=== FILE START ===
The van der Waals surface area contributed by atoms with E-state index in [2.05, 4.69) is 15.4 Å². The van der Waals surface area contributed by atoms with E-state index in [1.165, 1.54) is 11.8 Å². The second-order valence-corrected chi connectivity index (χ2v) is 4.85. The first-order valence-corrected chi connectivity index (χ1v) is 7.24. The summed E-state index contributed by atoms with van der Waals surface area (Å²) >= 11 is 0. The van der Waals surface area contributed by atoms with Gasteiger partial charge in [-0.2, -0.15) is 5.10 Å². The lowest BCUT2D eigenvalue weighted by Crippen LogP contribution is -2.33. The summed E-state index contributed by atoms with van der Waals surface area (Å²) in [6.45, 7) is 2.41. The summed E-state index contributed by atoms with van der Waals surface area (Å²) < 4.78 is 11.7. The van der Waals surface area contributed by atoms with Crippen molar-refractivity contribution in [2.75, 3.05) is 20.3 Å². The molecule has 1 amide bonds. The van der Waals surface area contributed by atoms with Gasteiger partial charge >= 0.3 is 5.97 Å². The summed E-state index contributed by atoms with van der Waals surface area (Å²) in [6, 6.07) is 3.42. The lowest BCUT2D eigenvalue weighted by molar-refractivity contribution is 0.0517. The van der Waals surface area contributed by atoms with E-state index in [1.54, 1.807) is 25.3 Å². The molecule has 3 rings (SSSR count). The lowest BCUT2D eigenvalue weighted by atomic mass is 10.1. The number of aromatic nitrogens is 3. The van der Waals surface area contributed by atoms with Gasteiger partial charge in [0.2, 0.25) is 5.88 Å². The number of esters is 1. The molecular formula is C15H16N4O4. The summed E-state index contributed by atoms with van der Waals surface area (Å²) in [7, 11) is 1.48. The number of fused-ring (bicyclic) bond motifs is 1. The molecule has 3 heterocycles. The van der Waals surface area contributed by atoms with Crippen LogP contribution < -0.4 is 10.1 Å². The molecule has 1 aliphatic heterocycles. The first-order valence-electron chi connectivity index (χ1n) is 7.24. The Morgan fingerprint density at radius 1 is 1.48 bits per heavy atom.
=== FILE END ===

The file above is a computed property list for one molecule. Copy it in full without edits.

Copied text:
The van der Waals surface area contributed by atoms with E-state index in [2.05, 4.69) is 15.4 Å². The van der Waals surface area contributed by atoms with E-state index in [1.165, 1.54) is 11.8 Å². The second-order valence-corrected chi connectivity index (χ2v) is 4.85. The first-order valence-corrected chi connectivity index (χ1v) is 7.24. The summed E-state index contributed by atoms with van der Waals surface area (Å²) >= 11 is 0. The van der Waals surface area contributed by atoms with Gasteiger partial charge in [-0.2, -0.15) is 5.10 Å². The lowest BCUT2D eigenvalue weighted by Crippen LogP contribution is -2.33. The summed E-state index contributed by atoms with van der Waals surface area (Å²) in [6.45, 7) is 2.41. The summed E-state index contributed by atoms with van der Waals surface area (Å²) < 4.78 is 11.7. The van der Waals surface area contributed by atoms with Crippen molar-refractivity contribution in [2.75, 3.05) is 20.3 Å². The molecule has 1 amide bonds. The van der Waals surface area contributed by atoms with Gasteiger partial charge >= 0.3 is 5.97 Å². The summed E-state index contributed by atoms with van der Waals surface area (Å²) in [6, 6.07) is 3.42. The lowest BCUT2D eigenvalue weighted by molar-refractivity contribution is 0.0517. The van der Waals surface area contributed by atoms with E-state index in [1.54, 1.807) is 25.3 Å². The molecule has 3 rings (SSSR count). The lowest BCUT2D eigenvalue weighted by atomic mass is 10.1. The number of aromatic nitrogens is 3. The van der Waals surface area contributed by atoms with Gasteiger partial charge in [0.2, 0.25) is 5.88 Å². The number of esters is 1. The molecular formula is C15H16N4O4. The summed E-state index contributed by atoms with van der Waals surface area (Å²) in [7, 11) is 1.48. The number of fused-ring (bicyclic) bond motifs is 1. The molecule has 3 heterocycles. The van der Waals surface area contributed by atoms with Crippen LogP contribution < -0.4 is 10.1 Å². The molecule has 1 aliphatic heterocycles. The first-order valence-electron chi connectivity index (χ1n) is 7.24. The Morgan fingerprint density at radius 1 is 1.48 bits per heavy atom.